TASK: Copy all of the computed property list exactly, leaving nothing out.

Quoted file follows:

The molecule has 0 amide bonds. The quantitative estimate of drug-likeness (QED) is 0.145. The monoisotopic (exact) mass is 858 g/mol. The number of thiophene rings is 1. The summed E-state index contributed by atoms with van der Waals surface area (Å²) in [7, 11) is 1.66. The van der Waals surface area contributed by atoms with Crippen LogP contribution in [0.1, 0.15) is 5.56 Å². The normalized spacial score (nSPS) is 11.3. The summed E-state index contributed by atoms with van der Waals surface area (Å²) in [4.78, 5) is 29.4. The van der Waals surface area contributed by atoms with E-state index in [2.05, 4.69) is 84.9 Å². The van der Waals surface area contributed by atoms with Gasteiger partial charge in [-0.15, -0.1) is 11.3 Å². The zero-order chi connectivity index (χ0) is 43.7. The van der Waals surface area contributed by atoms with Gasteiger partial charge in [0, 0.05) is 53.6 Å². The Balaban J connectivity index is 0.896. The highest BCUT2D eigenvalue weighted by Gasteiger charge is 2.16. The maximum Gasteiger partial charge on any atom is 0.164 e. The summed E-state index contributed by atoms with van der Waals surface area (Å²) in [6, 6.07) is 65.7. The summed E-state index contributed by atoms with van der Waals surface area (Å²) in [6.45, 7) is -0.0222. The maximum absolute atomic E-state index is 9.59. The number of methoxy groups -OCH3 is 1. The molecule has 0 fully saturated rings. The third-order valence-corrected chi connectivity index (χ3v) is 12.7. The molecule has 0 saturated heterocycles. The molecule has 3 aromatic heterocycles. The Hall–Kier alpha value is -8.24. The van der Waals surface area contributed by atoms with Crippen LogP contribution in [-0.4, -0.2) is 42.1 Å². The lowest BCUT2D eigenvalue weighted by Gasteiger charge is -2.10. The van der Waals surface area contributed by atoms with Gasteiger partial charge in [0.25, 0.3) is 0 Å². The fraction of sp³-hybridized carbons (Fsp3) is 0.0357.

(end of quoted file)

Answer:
The molecule has 0 amide bonds. The quantitative estimate of drug-likeness (QED) is 0.145. The monoisotopic (exact) mass is 858 g/mol. The number of thiophene rings is 1. The summed E-state index contributed by atoms with van der Waals surface area (Å²) in [7, 11) is 1.66. The van der Waals surface area contributed by atoms with Crippen LogP contribution in [0.1, 0.15) is 5.56 Å². The normalized spacial score (nSPS) is 11.3. The summed E-state index contributed by atoms with van der Waals surface area (Å²) in [4.78, 5) is 29.4. The van der Waals surface area contributed by atoms with E-state index in [2.05, 4.69) is 84.9 Å². The van der Waals surface area contributed by atoms with Gasteiger partial charge in [-0.15, -0.1) is 11.3 Å². The zero-order chi connectivity index (χ0) is 43.7. The van der Waals surface area contributed by atoms with Gasteiger partial charge in [0, 0.05) is 53.6 Å². The Balaban J connectivity index is 0.896. The highest BCUT2D eigenvalue weighted by Gasteiger charge is 2.16. The maximum Gasteiger partial charge on any atom is 0.164 e. The summed E-state index contributed by atoms with van der Waals surface area (Å²) in [6, 6.07) is 65.7. The summed E-state index contributed by atoms with van der Waals surface area (Å²) in [6.45, 7) is -0.0222. The maximum absolute atomic E-state index is 9.59. The number of methoxy groups -OCH3 is 1. The molecule has 0 fully saturated rings. The third-order valence-corrected chi connectivity index (χ3v) is 12.7. The molecule has 0 saturated heterocycles. The molecule has 3 aromatic heterocycles. The Hall–Kier alpha value is -8.24. The van der Waals surface area contributed by atoms with Crippen LogP contribution in [-0.4, -0.2) is 42.1 Å². The lowest BCUT2D eigenvalue weighted by Gasteiger charge is -2.10. The van der Waals surface area contributed by atoms with Gasteiger partial charge in [0.25, 0.3) is 0 Å². The fraction of sp³-hybridized carbons (Fsp3) is 0.0357.